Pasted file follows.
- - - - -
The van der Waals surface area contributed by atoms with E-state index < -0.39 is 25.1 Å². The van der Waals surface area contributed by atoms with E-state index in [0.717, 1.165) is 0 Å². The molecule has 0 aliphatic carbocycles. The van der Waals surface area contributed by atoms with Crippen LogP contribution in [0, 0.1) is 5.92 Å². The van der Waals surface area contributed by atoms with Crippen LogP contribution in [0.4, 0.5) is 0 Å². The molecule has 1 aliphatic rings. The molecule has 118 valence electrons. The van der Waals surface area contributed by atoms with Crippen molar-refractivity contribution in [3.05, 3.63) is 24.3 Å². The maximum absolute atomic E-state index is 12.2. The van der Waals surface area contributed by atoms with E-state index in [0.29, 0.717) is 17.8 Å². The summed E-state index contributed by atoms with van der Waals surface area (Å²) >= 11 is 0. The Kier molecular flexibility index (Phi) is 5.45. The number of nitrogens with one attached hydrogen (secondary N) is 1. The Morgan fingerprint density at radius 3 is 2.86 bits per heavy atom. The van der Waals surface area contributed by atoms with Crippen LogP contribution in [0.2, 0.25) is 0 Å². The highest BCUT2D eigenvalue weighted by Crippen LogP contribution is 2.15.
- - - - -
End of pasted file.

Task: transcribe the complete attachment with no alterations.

The van der Waals surface area contributed by atoms with E-state index < -0.39 is 25.1 Å². The van der Waals surface area contributed by atoms with E-state index in [0.717, 1.165) is 0 Å². The molecule has 0 aliphatic carbocycles. The van der Waals surface area contributed by atoms with Crippen LogP contribution in [0, 0.1) is 5.92 Å². The van der Waals surface area contributed by atoms with Crippen LogP contribution in [0.4, 0.5) is 0 Å². The molecule has 1 aliphatic rings. The molecule has 118 valence electrons. The van der Waals surface area contributed by atoms with Crippen molar-refractivity contribution in [3.05, 3.63) is 24.3 Å². The maximum absolute atomic E-state index is 12.2. The van der Waals surface area contributed by atoms with E-state index in [0.29, 0.717) is 17.8 Å². The summed E-state index contributed by atoms with van der Waals surface area (Å²) >= 11 is 0. The Kier molecular flexibility index (Phi) is 5.45. The number of nitrogens with one attached hydrogen (secondary N) is 1. The Morgan fingerprint density at radius 3 is 2.86 bits per heavy atom. The van der Waals surface area contributed by atoms with Crippen LogP contribution in [0.2, 0.25) is 0 Å². The highest BCUT2D eigenvalue weighted by Crippen LogP contribution is 2.15.